And happy 38th birthday to Macintosh.

Welcome to 128k.site, which I hope to make into a very modest blog about using a 128k Macintosh for everyday work in the third decade of the 21st century.

“Impossible!” I hear you cry. The near-uselessness of the 128k is axiomatic, but I have some family history which makes something of a counterpoint: My grandfather wrote a substantial book on his 128k in the mid-1980s, and continued to use it until he replaced it with an LC II. There are, I’m sure, a hell of a lot of similar examples.

So is the reputation for uselessness deserved? In some ways I think it might be. The two famous limitations are the RAM-based MacWrite’s 8-page maximum document length, and the floppy-swapping required on a single-disk system. As I’ve prepared to start this blog, even knowing what to expect, I’ve been surprised by just how limited the 128k is in terms of software availability. A lot of the software that I used as a kid (and that I half expected to use here) requires at least a 512k. It seems as though the release of the 512k so soon after the original Mac drove (or at least allowed) a lot of Mac development — this might also be because of the release of more accessible development tools (themselves enabled by the 512k). But MacWrite was updated to use disk-based storage, and Microsoft Word solved the problem immediately. I’m writing this post in WriteNow 1 (which came out some time later, but is small enough to work on the 128k).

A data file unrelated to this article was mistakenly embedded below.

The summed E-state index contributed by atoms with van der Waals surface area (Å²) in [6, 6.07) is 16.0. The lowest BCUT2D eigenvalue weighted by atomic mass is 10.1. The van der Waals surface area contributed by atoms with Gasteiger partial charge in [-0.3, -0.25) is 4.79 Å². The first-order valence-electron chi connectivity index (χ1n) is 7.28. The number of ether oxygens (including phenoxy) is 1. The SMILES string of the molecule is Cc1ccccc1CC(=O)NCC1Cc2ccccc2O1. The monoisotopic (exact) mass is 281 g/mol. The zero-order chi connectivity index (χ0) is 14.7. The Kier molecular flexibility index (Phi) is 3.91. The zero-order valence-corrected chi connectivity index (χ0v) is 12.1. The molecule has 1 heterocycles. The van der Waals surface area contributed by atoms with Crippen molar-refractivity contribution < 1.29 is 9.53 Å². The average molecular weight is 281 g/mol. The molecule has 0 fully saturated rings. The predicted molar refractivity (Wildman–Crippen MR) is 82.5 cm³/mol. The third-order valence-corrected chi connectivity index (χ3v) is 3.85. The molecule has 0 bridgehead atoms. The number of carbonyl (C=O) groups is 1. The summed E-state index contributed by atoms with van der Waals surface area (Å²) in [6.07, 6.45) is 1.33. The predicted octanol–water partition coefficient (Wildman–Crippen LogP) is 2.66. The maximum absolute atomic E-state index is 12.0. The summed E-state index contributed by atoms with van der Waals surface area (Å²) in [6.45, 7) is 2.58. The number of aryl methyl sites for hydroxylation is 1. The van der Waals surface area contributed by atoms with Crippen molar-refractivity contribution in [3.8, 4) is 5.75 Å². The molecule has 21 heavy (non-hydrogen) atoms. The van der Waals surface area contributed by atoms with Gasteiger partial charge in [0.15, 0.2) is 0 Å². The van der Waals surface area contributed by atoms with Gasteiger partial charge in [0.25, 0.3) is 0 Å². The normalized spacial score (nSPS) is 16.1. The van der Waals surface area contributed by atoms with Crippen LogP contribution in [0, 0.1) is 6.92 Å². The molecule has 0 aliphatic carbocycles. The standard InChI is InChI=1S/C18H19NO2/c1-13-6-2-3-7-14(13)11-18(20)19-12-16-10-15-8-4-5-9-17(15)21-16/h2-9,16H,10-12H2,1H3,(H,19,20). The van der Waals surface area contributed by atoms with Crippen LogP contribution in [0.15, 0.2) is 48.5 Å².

Storage is a real problem. It’s extremely impractical to work with a single 400k drive. My 128k’s internal floppy is working, but its inject/eject mechanism isn’t 100%, and of course my 400k floppies are all nearly forty years old. I have a couple of external 400k drives, but one has similar problems and another is totally dead. I have two wonderful FloppyEmus from Big Mess o’ Wires, but they don’t seem to like disk repeated disk swapping very much. I could emulate two floppies by plugging one FloppyEmu into the internal drive port, but then I’d miss out on the warm red glow of the real drive. So I’m cheating, slightly. Well, quite a lot when you take into account how much faster the FloppyEmu is than a real floppy, even though it runs over the floppy interface. More on that later.

The 128k can’t use Apple’s HD20 floppy port hard disk (although see the 512k Blog’s work on that — it can theoretically be forced to load the software, but it lacks the memory to load both the hard disk driver software and the Finder). I will source a serial hard disk if I can, but of course they’re incredibly rare and subject to eBay’s insane vintage Mac prices despite inevitably being sold “untested”.

The intention is to write everything on the 128k itself — unless something goes wrong with it. Obviously the content will need to be transferred to a modern computer for posting. For the time being I will do that via the FloppyEmu SD card, but I’d like to work out if there’s a way to do it via networking or perhaps a terminal program. (I also gather there’s a TCP/IP stack for the 128k… .) I did consider printing the posts on my ImageWriter, scanning them, and posting that, but… no. Too cute by half.

That’ll do for an introductory post. I don’t know how often I’ll update the thing, but I’ll try to do so at least once a week. The internet is littered with blogs begun and abandoned, but I’ll try not to add to the pile.

Thanks for reading.